The acid test has however happened for FB and Twatter. They have now shown themselves to be publishers rather than platforms and that means they are now open to libel, defamation, obstruction charges etc etc. If Drumpf wins, then they are in serious shit because the authorities will come after them and if he loses they are in trouble because his lawyers, the NY Post, QAnon, uncle Tom Cobbleigh and all will be outside with burning faggots and pitchforks.

  5. Bloke in Brum,

    “Google has its own platform with android, which integrates its search engine and advertising together. Very much like Microsoft did when it tied Internet Explorer into the Windows operating system. Where is Netscape now?”

    Netscape is now Firefox. Netscape released the code as open source named Mozilla, and the Mozilla Foundation was formed. They developed this into Firefox.

    “I loath Windows with a passion and wonder what the OS landscape would be like if Microsoft had faced some real competition. The US DOJ could have righteously broken up Microsoft into separate OS and application companies, and the entire world would have benefited.”

    You might loath Windows with a passion, but most people like it. What would you have instead? Macs? Where only the rich can afford them, and business gets limited backwards compatibility? Linux, where no-one can play their DVDs?

    We have at least 3 desktop operating systems that the average person can use: Windows, Mac OSX and Chrome OS. That’s healthy competition. You won’t get more than that because a 4th or 5th platform isn’t going to get 3rd party developer support.

    “I have said this before, most people have no idea just how big Google, Amazon etc. really are, and how deep their tentacles really go. The simplistic argument that its all a matter of fashion and that some small upstart is going to supplant them is just that – a fantasy. Any company that looks like it may grow into a serious competitor simply gets bought out or crushed. We have seen this time and time again, with Redmond, Apple, Amazon and Google. Simply isn’t going to happen without Goverment intervention.”

    Like when Microsoft replaced IBM without government intervention? Or when Chrome became a bigger browser than IE without government intervention?

    And government intervention isn’t going to achieve anything because they don’t get it. The DOJ settlement was about Windows APIs, but by that point, the Windows API was already losing power to the web as API. Around 2002 we were already moving away from installed software towards web, because it was just so much easier to manage.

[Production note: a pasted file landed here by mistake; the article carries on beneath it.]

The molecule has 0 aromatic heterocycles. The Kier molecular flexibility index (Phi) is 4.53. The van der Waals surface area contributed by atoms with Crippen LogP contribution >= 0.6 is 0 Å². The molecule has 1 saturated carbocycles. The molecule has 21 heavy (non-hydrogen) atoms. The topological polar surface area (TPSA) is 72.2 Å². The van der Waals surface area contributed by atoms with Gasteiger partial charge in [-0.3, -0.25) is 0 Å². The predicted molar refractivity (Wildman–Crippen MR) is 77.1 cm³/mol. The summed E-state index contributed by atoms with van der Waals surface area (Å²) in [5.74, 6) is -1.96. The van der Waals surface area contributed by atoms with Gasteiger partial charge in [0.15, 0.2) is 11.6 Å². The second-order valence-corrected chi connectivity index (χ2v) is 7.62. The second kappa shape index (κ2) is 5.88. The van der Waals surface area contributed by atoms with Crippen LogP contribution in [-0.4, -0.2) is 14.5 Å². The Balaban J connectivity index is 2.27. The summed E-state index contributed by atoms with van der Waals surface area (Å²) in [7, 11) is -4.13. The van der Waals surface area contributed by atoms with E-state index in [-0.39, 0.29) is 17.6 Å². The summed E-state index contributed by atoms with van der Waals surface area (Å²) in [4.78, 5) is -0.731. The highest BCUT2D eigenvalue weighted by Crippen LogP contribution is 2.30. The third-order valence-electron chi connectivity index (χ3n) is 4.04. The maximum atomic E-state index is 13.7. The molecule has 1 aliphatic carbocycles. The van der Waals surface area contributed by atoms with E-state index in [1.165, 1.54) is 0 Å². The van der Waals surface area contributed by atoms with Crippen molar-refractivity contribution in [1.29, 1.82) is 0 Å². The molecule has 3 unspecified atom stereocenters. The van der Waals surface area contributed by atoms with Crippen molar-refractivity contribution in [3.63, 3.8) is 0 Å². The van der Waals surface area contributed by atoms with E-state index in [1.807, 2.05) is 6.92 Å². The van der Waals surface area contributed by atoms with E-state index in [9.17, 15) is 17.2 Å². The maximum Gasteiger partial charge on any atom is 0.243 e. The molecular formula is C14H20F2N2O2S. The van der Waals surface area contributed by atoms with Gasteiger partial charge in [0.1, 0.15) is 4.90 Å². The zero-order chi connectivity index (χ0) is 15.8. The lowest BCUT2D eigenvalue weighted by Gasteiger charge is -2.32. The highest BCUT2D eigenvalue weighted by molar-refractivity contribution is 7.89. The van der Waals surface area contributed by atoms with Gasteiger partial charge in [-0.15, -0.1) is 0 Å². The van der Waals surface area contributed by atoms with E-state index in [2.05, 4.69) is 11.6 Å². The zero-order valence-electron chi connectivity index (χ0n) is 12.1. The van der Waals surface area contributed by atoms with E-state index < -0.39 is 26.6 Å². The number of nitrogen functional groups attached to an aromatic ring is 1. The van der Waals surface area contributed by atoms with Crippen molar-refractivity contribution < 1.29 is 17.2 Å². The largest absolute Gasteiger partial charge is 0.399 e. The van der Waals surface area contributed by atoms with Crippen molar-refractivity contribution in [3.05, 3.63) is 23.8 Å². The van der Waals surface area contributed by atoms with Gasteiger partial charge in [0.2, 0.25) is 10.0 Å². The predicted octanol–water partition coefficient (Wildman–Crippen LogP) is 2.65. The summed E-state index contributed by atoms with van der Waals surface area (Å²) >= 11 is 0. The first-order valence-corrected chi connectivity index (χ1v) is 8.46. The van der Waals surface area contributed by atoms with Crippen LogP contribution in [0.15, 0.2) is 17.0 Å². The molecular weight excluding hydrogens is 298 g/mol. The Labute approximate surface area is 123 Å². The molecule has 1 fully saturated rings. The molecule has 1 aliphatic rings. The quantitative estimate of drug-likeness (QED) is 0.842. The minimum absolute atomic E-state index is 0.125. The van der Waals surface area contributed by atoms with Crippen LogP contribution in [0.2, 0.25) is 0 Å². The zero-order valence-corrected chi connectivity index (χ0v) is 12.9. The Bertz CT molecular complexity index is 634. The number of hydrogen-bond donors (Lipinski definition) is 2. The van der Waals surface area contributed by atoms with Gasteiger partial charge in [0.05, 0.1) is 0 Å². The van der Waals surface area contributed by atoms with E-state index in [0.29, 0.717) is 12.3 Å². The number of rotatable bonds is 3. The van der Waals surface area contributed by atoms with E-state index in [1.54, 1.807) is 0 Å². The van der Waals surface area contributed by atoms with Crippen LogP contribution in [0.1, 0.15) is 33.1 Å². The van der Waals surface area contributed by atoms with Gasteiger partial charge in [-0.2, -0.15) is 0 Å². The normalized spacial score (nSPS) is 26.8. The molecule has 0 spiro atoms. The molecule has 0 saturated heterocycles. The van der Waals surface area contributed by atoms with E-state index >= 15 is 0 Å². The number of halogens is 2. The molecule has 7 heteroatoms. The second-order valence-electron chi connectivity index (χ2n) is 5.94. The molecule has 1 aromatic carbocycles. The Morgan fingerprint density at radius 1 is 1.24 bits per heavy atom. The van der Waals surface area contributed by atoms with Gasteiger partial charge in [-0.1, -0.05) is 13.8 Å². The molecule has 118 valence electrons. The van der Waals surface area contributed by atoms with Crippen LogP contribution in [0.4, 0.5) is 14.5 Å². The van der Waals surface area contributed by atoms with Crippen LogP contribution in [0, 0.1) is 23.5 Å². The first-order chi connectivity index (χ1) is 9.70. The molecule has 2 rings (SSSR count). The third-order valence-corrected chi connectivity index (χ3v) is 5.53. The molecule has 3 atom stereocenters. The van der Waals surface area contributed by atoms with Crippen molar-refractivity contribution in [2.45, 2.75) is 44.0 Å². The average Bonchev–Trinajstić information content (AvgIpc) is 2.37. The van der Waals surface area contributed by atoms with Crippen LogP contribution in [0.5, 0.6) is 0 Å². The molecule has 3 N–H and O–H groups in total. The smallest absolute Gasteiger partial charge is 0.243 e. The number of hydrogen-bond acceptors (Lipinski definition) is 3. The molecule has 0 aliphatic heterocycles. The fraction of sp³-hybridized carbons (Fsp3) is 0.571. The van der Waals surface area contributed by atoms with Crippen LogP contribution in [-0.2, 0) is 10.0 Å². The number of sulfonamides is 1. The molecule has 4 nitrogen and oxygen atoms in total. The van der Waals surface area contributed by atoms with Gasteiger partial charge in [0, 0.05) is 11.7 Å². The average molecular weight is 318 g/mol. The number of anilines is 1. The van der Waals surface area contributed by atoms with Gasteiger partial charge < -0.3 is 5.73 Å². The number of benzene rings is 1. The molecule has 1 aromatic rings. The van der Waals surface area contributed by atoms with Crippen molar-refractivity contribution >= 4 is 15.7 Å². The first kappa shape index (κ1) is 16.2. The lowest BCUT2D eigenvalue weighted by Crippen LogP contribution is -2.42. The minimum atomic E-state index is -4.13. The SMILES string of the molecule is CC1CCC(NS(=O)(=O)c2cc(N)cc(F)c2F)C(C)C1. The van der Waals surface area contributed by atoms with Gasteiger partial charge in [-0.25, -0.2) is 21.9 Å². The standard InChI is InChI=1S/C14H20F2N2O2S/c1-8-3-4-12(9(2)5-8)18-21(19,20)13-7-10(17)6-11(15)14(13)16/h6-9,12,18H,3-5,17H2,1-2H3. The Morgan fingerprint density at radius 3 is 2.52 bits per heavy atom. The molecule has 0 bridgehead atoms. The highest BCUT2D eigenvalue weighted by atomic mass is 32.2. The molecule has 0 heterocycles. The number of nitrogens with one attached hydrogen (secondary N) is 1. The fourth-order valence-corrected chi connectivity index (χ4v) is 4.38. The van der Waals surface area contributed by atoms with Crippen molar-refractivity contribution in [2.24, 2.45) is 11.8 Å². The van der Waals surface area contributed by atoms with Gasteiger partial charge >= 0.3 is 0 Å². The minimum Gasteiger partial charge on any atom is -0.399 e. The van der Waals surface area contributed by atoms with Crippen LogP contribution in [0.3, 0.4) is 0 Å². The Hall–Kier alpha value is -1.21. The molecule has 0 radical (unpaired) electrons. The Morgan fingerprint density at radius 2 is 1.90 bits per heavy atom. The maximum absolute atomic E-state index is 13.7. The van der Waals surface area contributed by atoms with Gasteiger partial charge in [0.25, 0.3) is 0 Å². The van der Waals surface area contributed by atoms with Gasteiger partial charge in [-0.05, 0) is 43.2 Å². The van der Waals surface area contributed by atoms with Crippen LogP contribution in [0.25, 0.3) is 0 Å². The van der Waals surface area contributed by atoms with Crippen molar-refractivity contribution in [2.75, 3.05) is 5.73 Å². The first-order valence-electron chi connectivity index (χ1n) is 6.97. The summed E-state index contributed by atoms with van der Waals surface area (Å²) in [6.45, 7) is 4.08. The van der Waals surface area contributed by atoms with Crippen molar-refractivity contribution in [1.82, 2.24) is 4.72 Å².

6. Ottokring,

    “The acid test has however happened for FB and Twatter. They have now shown themselves to be publishers rather than platforms and that means they are now open to libel, defamation, obstruction charges etc etc. If Drumpf wins, then they are in serious shit because the authorities will come after them and if he loses they are in trouble because his lawyers, the NY Post, QAnon, uncle Tom Cobbleigh and all will be outside with burning faggots and pitchforks.”

    He doesn’t need to do anything. Social media works best as simple, neutral platforms that don’t interfere. Interfering is suicide for networks because once you ban Katie Hopkins, Katie Hopkins is now on another network, and the people that want to follow her will use that network. Perhaps over time, that will become more of their home. Then the people who follow them start to move, too.

    And social media is just exploding in all directions. My kids spend more time on Discord (which is more about subject-based social groups) than FB or Twitter. Lots of people are moving from YouTube to Twitch, because YouTube keeps demonetising their content.

  7. View from the Solent

    BoM4
    “Linux, where no-one can play their DVDs?”
    VLC Media Player runs happily on this Linux machine. Where did you get that idea from?

  8. A lot of Amazon is Amazon Marketplace, a platform for other businesses. It has competition from eBay which is now less an online auction than another webshop. [I prefer ebay, it doesn’t keep trying to trick me into signing up for ‘Prime’.)
    Social media? people move on, as ephemeral as any other fashionable place.

  9. View from the Solent,

    Well, that gets into some legal grey areas about libdvdcss. Is that available and installed or do you have to go and get it from source and build it?

  10. As Ottokring says above about social media also has to be remembered that there are plenty of competitors in the Asian market.. Google, Amazon, Facebook are all US companies got a foothold in Europe. The US & Europe aren’t the whole world. The competition’s likely to come from Asia, India or S. America. AliExpress must be a hot competitor to Amazon, worldwide. I must spend 4 times as much on AliE as I do with Amazon. Since half the goods on it are made in the PR, why give an Amazon reseller a cut when you can buy straight from the manufacturer? There’s something called Wallapop, here, seems to have pushed EBay out of its market.